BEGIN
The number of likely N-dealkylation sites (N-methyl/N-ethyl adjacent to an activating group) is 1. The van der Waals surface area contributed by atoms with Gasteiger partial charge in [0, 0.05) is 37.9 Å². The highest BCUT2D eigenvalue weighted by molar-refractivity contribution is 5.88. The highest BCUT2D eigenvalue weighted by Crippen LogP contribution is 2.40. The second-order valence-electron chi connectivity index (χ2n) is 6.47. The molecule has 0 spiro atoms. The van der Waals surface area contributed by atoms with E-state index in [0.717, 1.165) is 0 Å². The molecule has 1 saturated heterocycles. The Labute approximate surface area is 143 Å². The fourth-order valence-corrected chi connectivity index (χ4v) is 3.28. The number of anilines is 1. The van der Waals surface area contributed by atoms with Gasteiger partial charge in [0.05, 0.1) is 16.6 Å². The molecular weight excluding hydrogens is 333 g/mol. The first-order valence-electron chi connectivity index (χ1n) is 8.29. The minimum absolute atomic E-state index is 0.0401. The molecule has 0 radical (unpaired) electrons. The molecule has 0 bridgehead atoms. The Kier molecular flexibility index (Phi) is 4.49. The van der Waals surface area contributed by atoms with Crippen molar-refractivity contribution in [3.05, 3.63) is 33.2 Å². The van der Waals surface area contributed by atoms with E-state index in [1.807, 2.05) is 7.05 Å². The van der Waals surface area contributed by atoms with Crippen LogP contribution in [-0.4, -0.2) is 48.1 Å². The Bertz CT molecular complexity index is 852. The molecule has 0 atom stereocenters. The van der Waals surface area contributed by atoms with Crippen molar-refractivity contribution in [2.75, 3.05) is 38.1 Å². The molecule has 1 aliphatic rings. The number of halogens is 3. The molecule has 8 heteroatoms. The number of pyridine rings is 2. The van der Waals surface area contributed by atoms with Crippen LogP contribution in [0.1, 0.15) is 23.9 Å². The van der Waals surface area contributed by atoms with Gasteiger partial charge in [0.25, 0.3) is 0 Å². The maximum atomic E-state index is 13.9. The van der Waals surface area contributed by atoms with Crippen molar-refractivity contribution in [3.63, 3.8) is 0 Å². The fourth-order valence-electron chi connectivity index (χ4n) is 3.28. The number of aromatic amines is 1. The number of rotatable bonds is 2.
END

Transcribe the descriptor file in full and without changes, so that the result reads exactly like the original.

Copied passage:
The number of likely N-dealkylation sites (N-methyl/N-ethyl adjacent to an activating group) is 1. The van der Waals surface area contributed by atoms with Gasteiger partial charge in [0, 0.05) is 37.9 Å². The highest BCUT2D eigenvalue weighted by molar-refractivity contribution is 5.88. The highest BCUT2D eigenvalue weighted by Crippen LogP contribution is 2.40. The second-order valence-electron chi connectivity index (χ2n) is 6.47. The molecule has 0 spiro atoms. The van der Waals surface area contributed by atoms with E-state index in [0.717, 1.165) is 0 Å². The molecule has 1 saturated heterocycles. The Labute approximate surface area is 143 Å². The fourth-order valence-corrected chi connectivity index (χ4v) is 3.28. The number of anilines is 1. The van der Waals surface area contributed by atoms with Gasteiger partial charge in [0.05, 0.1) is 16.6 Å². The molecular weight excluding hydrogens is 333 g/mol. The first-order valence-electron chi connectivity index (χ1n) is 8.29. The minimum absolute atomic E-state index is 0.0401. The molecule has 0 radical (unpaired) electrons. The molecule has 0 bridgehead atoms. The Kier molecular flexibility index (Phi) is 4.49. The van der Waals surface area contributed by atoms with Crippen molar-refractivity contribution in [3.05, 3.63) is 33.2 Å². The van der Waals surface area contributed by atoms with E-state index in [1.807, 2.05) is 7.05 Å². The van der Waals surface area contributed by atoms with Crippen LogP contribution in [-0.4, -0.2) is 48.1 Å². The Bertz CT molecular complexity index is 852. The molecule has 0 atom stereocenters. The van der Waals surface area contributed by atoms with Crippen molar-refractivity contribution in [2.75, 3.05) is 38.1 Å². The molecule has 1 aliphatic rings. The number of halogens is 3. The molecule has 8 heteroatoms. The number of pyridine rings is 2. The van der Waals surface area contributed by atoms with Crippen LogP contribution in [0.1, 0.15) is 23.9 Å². The van der Waals surface area contributed by atoms with Gasteiger partial charge in [0.25, 0.3) is 0 Å². The maximum atomic E-state index is 13.9. The van der Waals surface area contributed by atoms with Crippen molar-refractivity contribution in [3.63, 3.8) is 0 Å². The fourth-order valence-electron chi connectivity index (χ4n) is 3.28. The number of aromatic amines is 1. The number of rotatable bonds is 2.